He came to us in January at age 5 months via my friend. He is a standars poodle.... He is a total opposite of Charlie.. LOL. Very laid back and docile....And that is why he came to stay with us. Since he is so docile, Charlie did not feel threatened by him and acceoted him. I am pretty sporatic, as well. So nice to hear from you~
How exciting, Kyoko! I am so happy to hear that Charlie accepted her new brother! What a relief! I think some dogs (mine, for example) do much better having a dog to live and play with. Melody and Morgan play very well together, and Melody having Morgan around has blossomed. They "speak dog", and are a hoot to watch. Melody is very submissive. Morgan is just happy go lucky. They do very well together.
I give you a lot of credit..... One of my girl friends' son once complained that he has 8 brians and they all do things and talk at the same time and do not quiet down. once on the medication, he too told his mom that his brain works now. Charlie may feels like that.... Goo dluck with the trainer... I will be curious to know how that works out for Sassy.
One month - It has been about month since she is on the medication. As a human mental health therapist, I always tell the parents that they still have to work with their child in modifying their behavior, and medication is not "cure all". They still need cognitive therapy, and behavioral modification, an parents have to work hard at it. Well, that is the same with the dog, I think.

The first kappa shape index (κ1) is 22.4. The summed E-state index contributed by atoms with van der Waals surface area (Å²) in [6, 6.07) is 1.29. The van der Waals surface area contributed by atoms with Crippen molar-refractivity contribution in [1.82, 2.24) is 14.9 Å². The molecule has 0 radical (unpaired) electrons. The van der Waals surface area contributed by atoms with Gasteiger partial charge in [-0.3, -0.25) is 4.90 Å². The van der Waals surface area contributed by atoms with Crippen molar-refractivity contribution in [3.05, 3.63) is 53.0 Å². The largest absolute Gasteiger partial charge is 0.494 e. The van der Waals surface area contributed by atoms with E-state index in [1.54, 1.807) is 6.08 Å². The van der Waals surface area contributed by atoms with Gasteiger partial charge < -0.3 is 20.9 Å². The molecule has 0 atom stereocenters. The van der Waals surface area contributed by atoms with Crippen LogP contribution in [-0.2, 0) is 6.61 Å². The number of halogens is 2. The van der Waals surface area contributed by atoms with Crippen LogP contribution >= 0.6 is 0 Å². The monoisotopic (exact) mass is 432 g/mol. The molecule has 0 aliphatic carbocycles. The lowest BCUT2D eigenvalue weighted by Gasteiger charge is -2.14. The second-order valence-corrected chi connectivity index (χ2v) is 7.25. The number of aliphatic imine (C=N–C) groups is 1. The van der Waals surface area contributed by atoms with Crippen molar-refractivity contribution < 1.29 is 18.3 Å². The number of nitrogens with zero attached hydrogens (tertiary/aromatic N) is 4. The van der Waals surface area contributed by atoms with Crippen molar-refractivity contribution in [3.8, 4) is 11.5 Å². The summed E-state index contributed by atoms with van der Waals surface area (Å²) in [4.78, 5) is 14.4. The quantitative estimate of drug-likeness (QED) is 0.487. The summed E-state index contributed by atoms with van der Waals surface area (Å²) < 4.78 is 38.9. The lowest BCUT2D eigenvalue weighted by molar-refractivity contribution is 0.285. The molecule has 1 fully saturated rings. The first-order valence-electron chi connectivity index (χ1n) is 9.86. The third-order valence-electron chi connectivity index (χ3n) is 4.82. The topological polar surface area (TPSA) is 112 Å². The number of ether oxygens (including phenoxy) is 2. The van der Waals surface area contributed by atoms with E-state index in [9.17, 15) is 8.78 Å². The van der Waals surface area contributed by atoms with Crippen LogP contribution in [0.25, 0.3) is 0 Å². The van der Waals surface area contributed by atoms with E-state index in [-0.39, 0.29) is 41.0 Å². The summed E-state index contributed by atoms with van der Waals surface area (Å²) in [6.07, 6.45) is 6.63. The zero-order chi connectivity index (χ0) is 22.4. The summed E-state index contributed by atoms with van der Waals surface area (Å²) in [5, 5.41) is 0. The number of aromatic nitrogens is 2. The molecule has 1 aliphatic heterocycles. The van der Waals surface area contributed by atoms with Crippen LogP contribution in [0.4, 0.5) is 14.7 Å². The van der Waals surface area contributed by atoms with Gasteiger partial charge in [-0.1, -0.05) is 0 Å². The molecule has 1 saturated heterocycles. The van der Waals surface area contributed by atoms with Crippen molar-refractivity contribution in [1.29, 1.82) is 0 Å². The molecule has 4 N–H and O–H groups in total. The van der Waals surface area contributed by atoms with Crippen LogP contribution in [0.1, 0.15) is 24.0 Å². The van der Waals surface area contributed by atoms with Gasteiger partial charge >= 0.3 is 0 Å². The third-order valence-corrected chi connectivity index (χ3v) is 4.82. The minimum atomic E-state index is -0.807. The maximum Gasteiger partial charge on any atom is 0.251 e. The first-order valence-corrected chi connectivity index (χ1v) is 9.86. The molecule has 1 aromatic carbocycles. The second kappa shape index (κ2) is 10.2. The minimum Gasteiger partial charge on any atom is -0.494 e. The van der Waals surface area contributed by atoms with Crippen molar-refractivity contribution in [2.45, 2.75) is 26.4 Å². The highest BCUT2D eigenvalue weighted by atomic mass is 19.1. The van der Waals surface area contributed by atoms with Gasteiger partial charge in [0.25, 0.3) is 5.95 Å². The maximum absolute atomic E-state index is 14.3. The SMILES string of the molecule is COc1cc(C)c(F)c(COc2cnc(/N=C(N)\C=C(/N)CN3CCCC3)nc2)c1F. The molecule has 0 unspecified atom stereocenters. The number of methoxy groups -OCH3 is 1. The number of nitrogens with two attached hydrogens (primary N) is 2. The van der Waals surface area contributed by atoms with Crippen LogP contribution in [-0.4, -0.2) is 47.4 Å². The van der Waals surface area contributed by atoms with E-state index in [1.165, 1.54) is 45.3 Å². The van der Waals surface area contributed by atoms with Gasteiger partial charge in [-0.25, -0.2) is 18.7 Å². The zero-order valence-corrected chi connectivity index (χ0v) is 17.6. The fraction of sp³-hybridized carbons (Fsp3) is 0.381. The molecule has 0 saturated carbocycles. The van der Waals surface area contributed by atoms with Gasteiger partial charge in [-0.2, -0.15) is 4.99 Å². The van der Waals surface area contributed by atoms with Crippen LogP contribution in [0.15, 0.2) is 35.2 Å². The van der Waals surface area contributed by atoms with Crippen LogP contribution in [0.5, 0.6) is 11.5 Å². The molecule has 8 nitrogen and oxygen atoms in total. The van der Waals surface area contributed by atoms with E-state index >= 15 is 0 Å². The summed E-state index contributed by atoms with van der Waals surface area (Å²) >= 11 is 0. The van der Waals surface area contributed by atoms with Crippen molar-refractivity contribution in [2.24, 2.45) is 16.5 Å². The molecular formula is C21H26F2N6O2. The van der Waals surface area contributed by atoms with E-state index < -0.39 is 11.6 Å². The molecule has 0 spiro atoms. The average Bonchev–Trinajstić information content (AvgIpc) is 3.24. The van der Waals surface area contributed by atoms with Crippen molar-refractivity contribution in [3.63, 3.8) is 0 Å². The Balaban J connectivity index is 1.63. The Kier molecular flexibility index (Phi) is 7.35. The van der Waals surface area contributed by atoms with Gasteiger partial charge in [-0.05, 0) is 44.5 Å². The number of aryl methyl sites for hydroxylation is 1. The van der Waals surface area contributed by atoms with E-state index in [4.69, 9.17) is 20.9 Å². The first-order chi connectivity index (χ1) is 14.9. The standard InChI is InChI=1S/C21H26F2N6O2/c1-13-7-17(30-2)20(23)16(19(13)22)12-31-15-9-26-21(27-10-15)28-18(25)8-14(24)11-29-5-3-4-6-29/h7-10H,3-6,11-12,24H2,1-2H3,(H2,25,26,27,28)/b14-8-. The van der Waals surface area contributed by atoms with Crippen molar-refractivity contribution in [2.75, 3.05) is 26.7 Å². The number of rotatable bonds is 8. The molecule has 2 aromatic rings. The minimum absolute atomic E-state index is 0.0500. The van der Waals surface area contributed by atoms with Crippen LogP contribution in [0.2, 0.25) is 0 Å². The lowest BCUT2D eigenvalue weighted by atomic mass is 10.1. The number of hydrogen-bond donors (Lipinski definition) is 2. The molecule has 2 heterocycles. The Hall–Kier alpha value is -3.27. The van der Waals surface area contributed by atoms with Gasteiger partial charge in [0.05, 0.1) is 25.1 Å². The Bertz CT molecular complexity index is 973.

Medication seem to take the edge off of the situation. But I can still see her eyeing the dog, person, etc... and it is my job to enable her to refocus on me. Also I can see her trying her best to compose herself. Yesterday during the hiking, she has to work really hard to keep herself together when a large back lab was jumping and lunging towards her about 10 feet away. I was paying so much attention to her to keep her composure, I did not recognize that Pinot was getting aroused by this. ( He wants to go play ) When Pinot began jumping around, Charlie could not take it any more and took it out on him and growled at him.
But I do see her trying really hard to keep herself together...
Happy thing was that, other dogs we came across were often jumping, barking and lunging. But Charlie walked fine and was able to ignore most of the part....